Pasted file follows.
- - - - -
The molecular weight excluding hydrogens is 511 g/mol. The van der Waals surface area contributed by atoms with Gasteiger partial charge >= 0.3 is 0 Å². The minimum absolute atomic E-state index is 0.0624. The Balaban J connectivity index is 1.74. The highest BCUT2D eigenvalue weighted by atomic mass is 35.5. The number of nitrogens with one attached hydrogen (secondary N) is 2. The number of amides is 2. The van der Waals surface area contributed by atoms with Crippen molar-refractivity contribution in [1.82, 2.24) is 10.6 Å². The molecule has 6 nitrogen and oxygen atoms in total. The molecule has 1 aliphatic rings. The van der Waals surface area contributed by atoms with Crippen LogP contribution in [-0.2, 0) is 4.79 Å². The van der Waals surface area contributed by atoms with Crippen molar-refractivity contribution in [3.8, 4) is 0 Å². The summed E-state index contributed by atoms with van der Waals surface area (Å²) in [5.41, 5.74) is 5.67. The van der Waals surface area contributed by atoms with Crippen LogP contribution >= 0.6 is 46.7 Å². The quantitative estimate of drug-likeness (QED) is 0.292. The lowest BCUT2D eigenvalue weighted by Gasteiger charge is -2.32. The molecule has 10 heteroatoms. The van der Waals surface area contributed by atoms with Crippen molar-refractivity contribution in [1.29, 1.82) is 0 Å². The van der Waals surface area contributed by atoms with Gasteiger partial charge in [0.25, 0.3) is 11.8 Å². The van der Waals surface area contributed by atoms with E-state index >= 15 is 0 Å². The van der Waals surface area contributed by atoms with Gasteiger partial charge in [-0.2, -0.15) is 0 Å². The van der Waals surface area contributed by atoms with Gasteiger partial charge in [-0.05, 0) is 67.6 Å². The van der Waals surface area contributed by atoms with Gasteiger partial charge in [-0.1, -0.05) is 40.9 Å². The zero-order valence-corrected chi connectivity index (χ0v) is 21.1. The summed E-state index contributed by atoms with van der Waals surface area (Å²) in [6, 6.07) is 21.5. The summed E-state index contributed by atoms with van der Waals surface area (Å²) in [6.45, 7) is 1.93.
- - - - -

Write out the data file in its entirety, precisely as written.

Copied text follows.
The molecular weight excluding hydrogens is 511 g/mol. The van der Waals surface area contributed by atoms with Gasteiger partial charge >= 0.3 is 0 Å². The minimum absolute atomic E-state index is 0.0624. The Balaban J connectivity index is 1.74. The highest BCUT2D eigenvalue weighted by atomic mass is 35.5. The number of nitrogens with one attached hydrogen (secondary N) is 2. The number of amides is 2. The van der Waals surface area contributed by atoms with Crippen molar-refractivity contribution in [1.82, 2.24) is 10.6 Å². The molecule has 6 nitrogen and oxygen atoms in total. The molecule has 1 aliphatic rings. The van der Waals surface area contributed by atoms with Crippen LogP contribution in [-0.2, 0) is 4.79 Å². The van der Waals surface area contributed by atoms with Crippen molar-refractivity contribution in [3.8, 4) is 0 Å². The summed E-state index contributed by atoms with van der Waals surface area (Å²) in [5.41, 5.74) is 5.67. The van der Waals surface area contributed by atoms with Crippen LogP contribution >= 0.6 is 46.7 Å². The quantitative estimate of drug-likeness (QED) is 0.292. The lowest BCUT2D eigenvalue weighted by Gasteiger charge is -2.32. The molecule has 10 heteroatoms. The van der Waals surface area contributed by atoms with Crippen molar-refractivity contribution in [1.29, 1.82) is 0 Å². The van der Waals surface area contributed by atoms with Gasteiger partial charge in [0.25, 0.3) is 11.8 Å². The van der Waals surface area contributed by atoms with E-state index >= 15 is 0 Å². The van der Waals surface area contributed by atoms with Gasteiger partial charge in [-0.2, -0.15) is 0 Å². The van der Waals surface area contributed by atoms with Gasteiger partial charge in [-0.05, 0) is 67.6 Å². The van der Waals surface area contributed by atoms with Gasteiger partial charge in [-0.1, -0.05) is 40.9 Å². The zero-order valence-corrected chi connectivity index (χ0v) is 21.1. The summed E-state index contributed by atoms with van der Waals surface area (Å²) in [6, 6.07) is 21.5. The summed E-state index contributed by atoms with van der Waals surface area (Å²) in [6.45, 7) is 1.93.